Niko Partners released their Southeast Asia Gamer Segmentation Study today. Niko is the premier market research agency for video game research and insights for China and Southeast Asia and we have long relied upon Lisa Cosmas Hanson and her team for excellent data. I recommend them highly to anyone looking for deeper knowledge in the region. Here’s some of the key findings:
Southeast Asian gamers prefer games that foster community, teamwork, and competition.
60% of GSEA gamers are strongly drawn to esports.
42% of GSEA gamers fall into the segment of competitive arena gamers, who love esports and who spend the most of all the segments ($15.8/month on PC games, and $10.1/month on mobile games).
NewZoo has put out some great infographics over the past several months forecasting 2018 game revenue, and it felt like time to do something with the data they have given out for free. They listed 2018 projected revenue by country and the gamer population for each of the top 13 countries in terms of market size, China, USA, Japan, South Korea, Germany, UK, France, Canada, Spain, Italy, Russia, Mexico, and Brazil.
Since we’re never content to just know the size of the market, we played with the data a little more to get the annual projected revenue per player in each of the countries. We even broke it down to a daily average per player. Of course we don’t have the numbers on what percentage is paying in each country, but these numbers should help define the ballpark size.
According to Newzoo, the top 100 countries in the world by game revenue includes:
1.7 billion gamers
$81.5 billion in revenue for 2014 this year
The US is the top country for game revenue in 2014 at $20.5 billion
Japan monetizes the most per person online at $120.20
I ran the numbers differently than they did. You can see the ranks of game revenue by country on the left, but I chose to look at it differently. I divided the revenue by the online population of each country. This gave me the RPPO (Revenue Per Person Online) – since I figure this is a good gauge of technology and that these people are also likely playing on mobile devices. Then I ran the ARPD (Average Revenue Per Day) based on that number divided by 365. It results in some interesting data.
For me, this is most interesting for geographic (soft) launches of mobile games. If we can look at how a game monetizes in specific country or two, we can make a more educated guess about how it might monetize given the propensity to spend per country. Of course it isn’t flawless, but it sure does give an interesting set of benchmarks to measure against. Here’s the full list.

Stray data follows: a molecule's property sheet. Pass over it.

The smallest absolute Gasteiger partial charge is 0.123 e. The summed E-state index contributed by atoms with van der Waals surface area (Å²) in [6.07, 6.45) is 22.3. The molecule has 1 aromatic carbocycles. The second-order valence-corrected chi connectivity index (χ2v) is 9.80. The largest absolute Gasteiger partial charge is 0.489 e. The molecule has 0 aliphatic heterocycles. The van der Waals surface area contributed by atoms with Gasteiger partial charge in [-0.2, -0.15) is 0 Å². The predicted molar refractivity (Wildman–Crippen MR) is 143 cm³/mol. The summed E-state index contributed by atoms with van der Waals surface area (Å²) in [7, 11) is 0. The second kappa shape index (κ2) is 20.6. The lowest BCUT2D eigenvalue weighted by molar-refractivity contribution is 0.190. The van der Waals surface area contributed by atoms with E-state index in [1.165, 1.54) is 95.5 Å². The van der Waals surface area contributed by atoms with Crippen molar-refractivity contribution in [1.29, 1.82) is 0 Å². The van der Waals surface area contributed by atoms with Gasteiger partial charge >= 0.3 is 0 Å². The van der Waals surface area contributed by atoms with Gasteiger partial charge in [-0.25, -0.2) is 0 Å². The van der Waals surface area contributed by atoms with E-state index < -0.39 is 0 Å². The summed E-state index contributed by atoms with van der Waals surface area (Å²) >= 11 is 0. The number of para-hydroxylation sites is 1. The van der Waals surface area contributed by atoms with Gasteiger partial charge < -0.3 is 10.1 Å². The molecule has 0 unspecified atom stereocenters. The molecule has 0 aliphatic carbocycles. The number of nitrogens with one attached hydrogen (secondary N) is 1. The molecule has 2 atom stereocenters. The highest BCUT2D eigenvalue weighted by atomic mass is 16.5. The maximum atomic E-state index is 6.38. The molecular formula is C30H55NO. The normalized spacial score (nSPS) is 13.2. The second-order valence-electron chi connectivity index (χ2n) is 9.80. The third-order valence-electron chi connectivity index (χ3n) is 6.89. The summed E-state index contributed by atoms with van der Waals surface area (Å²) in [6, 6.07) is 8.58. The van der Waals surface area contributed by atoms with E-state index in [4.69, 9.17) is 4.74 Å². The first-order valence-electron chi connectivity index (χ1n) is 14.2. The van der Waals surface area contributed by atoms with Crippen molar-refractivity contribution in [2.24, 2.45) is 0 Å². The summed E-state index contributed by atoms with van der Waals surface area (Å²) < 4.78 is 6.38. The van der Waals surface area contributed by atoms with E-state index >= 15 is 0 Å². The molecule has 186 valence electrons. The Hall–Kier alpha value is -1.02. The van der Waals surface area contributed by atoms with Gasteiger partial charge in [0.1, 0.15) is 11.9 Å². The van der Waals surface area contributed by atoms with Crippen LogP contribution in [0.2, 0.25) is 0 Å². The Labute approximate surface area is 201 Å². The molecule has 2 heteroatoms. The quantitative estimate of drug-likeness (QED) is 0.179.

The Finnish Game Industry is growing at a 39.5 percent growth rate because of some amazing game developers (SuperCell, Rovio, Remedy, (Among others)).
Below is an updated presentation on the market in Finland as well as an outline of opportunities in Finland for anyone looking to start an office there. Of particular note (although not in this presentation) is how Ilkka Paananen and the SuperCell team have deliberately chosen to ensure Finland receives the taxes it is due by not setting up operations in Ireland, the Netherlands Antilles and other tax havens, in order to pay what they owe their country. I applaud this approach to industry development and hope it serves as an example to other companies and countries on how a stand-up company deals with success and helps to build both an ecosystem and industry within a country.
My opinion is that with massive profits and mainstream appeal for many of its games, the Finnish game industry is setup in a way to pay for the development of games that can reach the global audience, but also ensure the industry’s ongoing success. It’s morally righteous and reverent to the local university system (as well as previous commercial entities such as Nokia) which have helped build it, and it appreciates the fact that the universities will continue to be a major part of its growth in the future.
In a world that is often short-sighted, Finland is a leader and their approach is a brilliant example in the post-Montreal economic development era.